ATMs: Burning a hole in your budget

ATMs may be convenient but they’re also deadly.



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Some people are of the opinion that if they have a dollar in their pocket they should spend it. In the old days, people talked about money “burning a hole in their pockets.” So this isn’t a new problem. And then there are all the ATMs that let you get at your cash for a very small fee whenever you feel the urge to splurge. While ATMs may be convenient, they’re also deadly.

Once upon a time there were a few, then we demanded more. Banks discovered that ATMs are way cheaper than bodies, and that they could eliminate the bodies completely in some places. Branches closed and were replaced by machines. According to the Canadian Banking Association we did almost 981 million transactions at ATMs in 2008. Wow!

The world’s first banking machine was installed in a branch of Barclays in Enfield, north London, in 1967. ATMs arrived in Canada at the end of 1969 and were called “24-hour cash dispensers.” In a little over 40 years, they’ve become synonymous with “convenience.” In fact, the CBA says, “ABMs are the primary means of banking for 34 per cent of Canadians.”

The U.S. was the country with the most cash machines—405,000—in use at the end of 2006. By comparison, Canada had 16,190 machines spitting out cash.

Since we don’t have to wait for the branch to open to get our money, and since we don’t even have to go to our own bank machine—we can get at our money everywhere from our local corner store to the gas station to the casino—we’re putting more money into our pockets to burn that proverbial hole.

Worse still, we’re paying record fees to do so. In the mid-1990s we shelled out about a buck a transaction. Now we’re up to $4 or more for a single ATM transaction. And if we use one of those private cash dispensers, we can spend up to $6 according to the Financial Consumer Agency of Canada.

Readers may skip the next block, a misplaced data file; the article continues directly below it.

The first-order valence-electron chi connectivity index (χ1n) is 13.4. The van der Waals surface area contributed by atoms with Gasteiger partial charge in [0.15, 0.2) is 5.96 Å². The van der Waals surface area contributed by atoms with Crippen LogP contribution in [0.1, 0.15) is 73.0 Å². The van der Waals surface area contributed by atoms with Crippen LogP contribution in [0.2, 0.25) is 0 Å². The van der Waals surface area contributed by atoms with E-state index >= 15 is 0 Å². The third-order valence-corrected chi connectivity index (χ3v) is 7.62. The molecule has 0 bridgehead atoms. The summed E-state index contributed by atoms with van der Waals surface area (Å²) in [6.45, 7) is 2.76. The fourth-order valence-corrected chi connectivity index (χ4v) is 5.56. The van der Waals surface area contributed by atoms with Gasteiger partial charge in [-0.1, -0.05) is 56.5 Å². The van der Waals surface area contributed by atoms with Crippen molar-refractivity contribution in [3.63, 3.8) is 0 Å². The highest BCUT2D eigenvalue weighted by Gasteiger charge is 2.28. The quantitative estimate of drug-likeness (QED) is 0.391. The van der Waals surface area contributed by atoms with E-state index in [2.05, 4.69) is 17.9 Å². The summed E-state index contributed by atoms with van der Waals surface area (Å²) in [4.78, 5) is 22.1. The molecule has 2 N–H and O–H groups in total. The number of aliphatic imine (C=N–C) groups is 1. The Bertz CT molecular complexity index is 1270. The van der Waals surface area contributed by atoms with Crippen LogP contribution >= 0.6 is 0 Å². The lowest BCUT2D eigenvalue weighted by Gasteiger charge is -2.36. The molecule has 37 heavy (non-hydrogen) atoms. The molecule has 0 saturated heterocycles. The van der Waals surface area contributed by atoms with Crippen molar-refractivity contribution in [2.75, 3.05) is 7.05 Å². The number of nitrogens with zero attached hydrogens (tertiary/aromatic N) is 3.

Whether you’re willing to accept this fact or not, here’s the truth: If you’re paying ATM fees you’re either lazy or stupid. Pay a $3 fee to take $20 out of a machine and you’ve just paid a 15% fee!

It doesn’t take a genius to figure out how much cash you’re going to need for a month (or even per pay). It doesn’t require brilliance to know that using your own bank’s machine is the most cost-effective way to do it.  For goodness sake, plan ahead, and stop refueling the fire that’s burning a hole in your budget.

3 comments on “ATMs: Burning a hole in your budget

  1. A free way to get cash, instead of from an ATM that does not belong to your bank, is to use cashbacks with your debit card. At some grocery stores, for example, when you go to pay it will ask you if you want cashback. You can withdraw up to your daily limit. And you have not handed $3 or $4 over to someone for nothing.


  2. Add in the cost of visa cashbacks,21% at a daily rate,most peoples banks are located next to there favourite grocery store, even pulling out cash whenever you buy your groceries once a week can't be that hard,a couple of twenties perhaps.Easy Peasy.


  3. I never use the ATM machines. Most places don't require you to use cash anyway, so using a debit card is just as easy. The one thing I am aware of is not going over my debit transaction limits for the month otherwise they start costing me. I usually get cash out when I go to the bank that will last me a few weeks to avoid too many debit transactions.


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